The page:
The Given Day, weighing in at just over 700 pages, is thrilling historical fiction at its best, a book that will be long remembered by those fortunate enough to discover it.

Rated at: 5.0

Blogiversary Giveaway

Last January 20 I remember my relief at having survived a whole year as a participating member of the net’s book-blogging community. I have to admit that I had my doubts as to whether or not I would be around for a second celebration, but today’s the big day. Book Chase is officially two years old and I’m having a great time with it.

So after 829 posted topics, 302 reviews, thousands of comments, and meeting lots of new friends, I’m ready to celebrate the day with a book giveaway.

This copy of the controversial novel by Sherri Jones is the hardcopy one that I purchased and reviewed in Book Chase back in November. It has been read exactly one time and is in great shape.

Anyone wanting to be included in the drawing just needs to leave a comment to this post telling me why they want the book. Any reason for wanting it, other than burning the thing, is acceptable. I’ll do a random numbers drawing one week from today, so get those entries in.

Washington Teacher Wants to Keep Huck, Scout, and Lennie Out of the Classroom

One high school English teacher in Washington thinks it’s time to kick Huck and Jim, Atticus and Scout, and Lennie and George out of school for good. They just don’t cut it anymore because the books in which they appear (The Adventures of Huckleberry Finn, To Kill a Mockingbird, and Of Mice and Men) also include black characters portrayed as “ignorant, inarticulate, and uneducated.”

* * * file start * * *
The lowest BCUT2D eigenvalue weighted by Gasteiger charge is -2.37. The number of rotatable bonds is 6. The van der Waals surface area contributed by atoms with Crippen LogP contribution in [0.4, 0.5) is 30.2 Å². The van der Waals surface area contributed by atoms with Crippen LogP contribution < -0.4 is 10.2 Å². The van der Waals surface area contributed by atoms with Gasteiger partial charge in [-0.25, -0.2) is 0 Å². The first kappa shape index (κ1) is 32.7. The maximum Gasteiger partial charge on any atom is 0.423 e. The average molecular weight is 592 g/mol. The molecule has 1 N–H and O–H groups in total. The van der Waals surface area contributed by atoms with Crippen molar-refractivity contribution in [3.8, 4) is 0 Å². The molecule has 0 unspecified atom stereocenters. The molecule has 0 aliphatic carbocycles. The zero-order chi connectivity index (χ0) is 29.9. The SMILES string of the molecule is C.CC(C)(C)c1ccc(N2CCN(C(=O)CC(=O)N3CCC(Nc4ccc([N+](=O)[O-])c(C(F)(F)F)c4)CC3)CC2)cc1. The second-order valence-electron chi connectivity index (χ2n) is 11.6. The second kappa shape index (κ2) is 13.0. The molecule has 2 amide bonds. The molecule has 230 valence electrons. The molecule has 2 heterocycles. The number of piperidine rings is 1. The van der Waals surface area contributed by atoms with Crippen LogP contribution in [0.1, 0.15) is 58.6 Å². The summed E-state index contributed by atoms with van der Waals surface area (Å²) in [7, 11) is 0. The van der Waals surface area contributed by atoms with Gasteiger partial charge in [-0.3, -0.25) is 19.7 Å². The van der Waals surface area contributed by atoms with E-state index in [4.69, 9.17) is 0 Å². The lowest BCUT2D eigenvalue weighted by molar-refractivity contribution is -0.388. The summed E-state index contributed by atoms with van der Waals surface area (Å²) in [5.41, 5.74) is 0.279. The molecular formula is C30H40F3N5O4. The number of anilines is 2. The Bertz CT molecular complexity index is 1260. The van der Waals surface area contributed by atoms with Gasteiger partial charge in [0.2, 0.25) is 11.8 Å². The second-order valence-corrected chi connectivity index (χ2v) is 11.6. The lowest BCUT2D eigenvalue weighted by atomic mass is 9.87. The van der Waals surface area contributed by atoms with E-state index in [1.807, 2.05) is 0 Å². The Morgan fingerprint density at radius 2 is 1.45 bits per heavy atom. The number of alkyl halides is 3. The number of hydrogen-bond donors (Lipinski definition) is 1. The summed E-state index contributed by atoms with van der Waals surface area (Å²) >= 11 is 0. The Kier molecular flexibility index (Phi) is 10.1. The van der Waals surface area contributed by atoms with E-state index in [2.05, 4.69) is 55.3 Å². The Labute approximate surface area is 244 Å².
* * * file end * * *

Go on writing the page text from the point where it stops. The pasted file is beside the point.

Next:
John Foley has reached this remarkable conclusion almost entirely because of America’s inauguration of its first black president tomorrow, an event of which everyone in this country should be proud whether they voted for the man or not. However, President Obama will already be faced with completely unrealistic expectations as to the ways that he will impact the future of not only this country but that of the entire world. Are we now to believe that such an articulate black man can also rewrite the history of his race in this country? I hate revisionist history when it tries to rewrite reality, and I’m afraid that is exactly what Mr. Foley is suggesting.

The two books Foley is suggesting should replace the three classics he wants to toss out are both great books. One of the two (Lonesome Dove), in fact, is my favorite novel and I’ve reread it several times already and plan read it many more times. Nonetheless, it would be a mistake to replace three classic novels with two other worthy books simply because the black characters of those two books are more positively presented. Why is there not room for all five of these books in a four-year high school curriculem?

For both sides of the argument, take a look at this LA Times article.

Land of Marvels